System-level design and configuration management for run-time reconfigurable devices: Dissertation

Yang Qu

Research output: ThesisDissertationMonograph

Abstract

Dynamically reconfigurable hardware (DRHW) not only has high silicon reusability, but it can also deliver high performance for computation-intensive tasks. Advanced features such as run-time reconfiguration (RTR) allow multiple tasks to be mapped onto the same device either simultaneously or multiplexed in time domain. This new type of computing element also brings new challenges in the design process. Design supports at the system level are needed. In addition, the configuration latency and the configuration energy involved in each reconfiguration process can largely degrade the system performance. Approaches to efficiently manage the configuration processes are needed in order to effectively reduce its negative impacts. In this thesis, system-level supports for design of DRHW and various configuration management approaches for reducing the impact of configuration overhead are presented. Our system-level design supports are based on the SystemC environment. An estimation technique for system partitioning and a DRHW modeling technique are developed. The main idea is to help designers in the early design phase to evaluate the benefit of moving some components from fixed hardware implementation to DRHW. The supports have been applied in a WCDMA case study. In order to efficiently apply the multi-tasking feature of DRHW, we have developed three static task scheduling techniques and a run-time scheduling technique. The static schedulers include a list-based heuristic approach, an optimal approach based on constraint programming and a guided random search approach using a genetic algorithm. They are evaluated using both random tasks and real applications. The run-time scheduling uses a novel configuration locking technique. The idea is to dynamically track the task status and lock the most frequently used tasks on DRHW in order to reduce the number of reconfigurations. In addition, we present two novel techniques to reduce the configuration overhead. The first is configuration parallelism. Its idea is to enable tasks to be loaded in parallel in order to better exploit their parallelism. The second is dynamic voltage scaling. The idea is to apply low supply voltage in reconfiguration process when possible in order to reduce the configuration energy.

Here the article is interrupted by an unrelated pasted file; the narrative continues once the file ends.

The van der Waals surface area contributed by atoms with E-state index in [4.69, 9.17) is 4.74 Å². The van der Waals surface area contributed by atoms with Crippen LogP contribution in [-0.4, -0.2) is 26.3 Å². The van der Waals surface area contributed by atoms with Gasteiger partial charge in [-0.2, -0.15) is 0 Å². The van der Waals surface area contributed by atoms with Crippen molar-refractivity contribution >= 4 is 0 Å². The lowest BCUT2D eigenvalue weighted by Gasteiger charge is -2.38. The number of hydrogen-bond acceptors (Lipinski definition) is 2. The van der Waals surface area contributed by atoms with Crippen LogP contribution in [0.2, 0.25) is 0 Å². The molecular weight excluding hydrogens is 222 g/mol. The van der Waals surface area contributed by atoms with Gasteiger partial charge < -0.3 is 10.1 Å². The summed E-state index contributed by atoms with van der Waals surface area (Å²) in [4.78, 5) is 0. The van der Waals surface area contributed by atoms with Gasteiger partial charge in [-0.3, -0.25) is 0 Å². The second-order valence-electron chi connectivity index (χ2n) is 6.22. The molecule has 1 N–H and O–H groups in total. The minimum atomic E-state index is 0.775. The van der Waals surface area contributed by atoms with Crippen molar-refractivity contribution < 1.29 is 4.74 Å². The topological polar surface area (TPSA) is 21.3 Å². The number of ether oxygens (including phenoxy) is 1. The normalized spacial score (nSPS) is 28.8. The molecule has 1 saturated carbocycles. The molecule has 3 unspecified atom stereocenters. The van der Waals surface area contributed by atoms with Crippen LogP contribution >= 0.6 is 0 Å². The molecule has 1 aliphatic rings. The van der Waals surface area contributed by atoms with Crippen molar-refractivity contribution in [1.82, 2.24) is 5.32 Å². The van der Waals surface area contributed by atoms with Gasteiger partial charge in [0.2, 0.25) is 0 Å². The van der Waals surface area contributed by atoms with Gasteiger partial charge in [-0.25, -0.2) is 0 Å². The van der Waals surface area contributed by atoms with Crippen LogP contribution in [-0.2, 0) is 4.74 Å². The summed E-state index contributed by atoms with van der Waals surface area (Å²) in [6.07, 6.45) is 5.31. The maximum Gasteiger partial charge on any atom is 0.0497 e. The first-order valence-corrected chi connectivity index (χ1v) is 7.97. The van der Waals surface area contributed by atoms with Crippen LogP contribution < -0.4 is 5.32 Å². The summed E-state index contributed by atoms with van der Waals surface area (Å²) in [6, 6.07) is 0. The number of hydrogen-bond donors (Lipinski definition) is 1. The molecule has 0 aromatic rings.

Original languageEnglish
QualificationDoctor Degree
Awarding Institution
  • Tampere University of Technology (TUT)
Supervisors/Advisors
  • Nurmi, Jari, Supervisor, External person
Award date30 Nov 2007
Place of PublicationEspoo
Publisher
Print ISBNs978-951-38-7053-9
Electronic ISBNs978-951-38-7054-6
Publication statusPublished - 2007
MoE publication typeG4 Doctoral dissertation (monograph)

Keywords

  • dynamically reconfigurable hardware
  • run-time reconfiguration
  • system-level design
  • task scheduling
  • configuration locking
  • configuration parallelism

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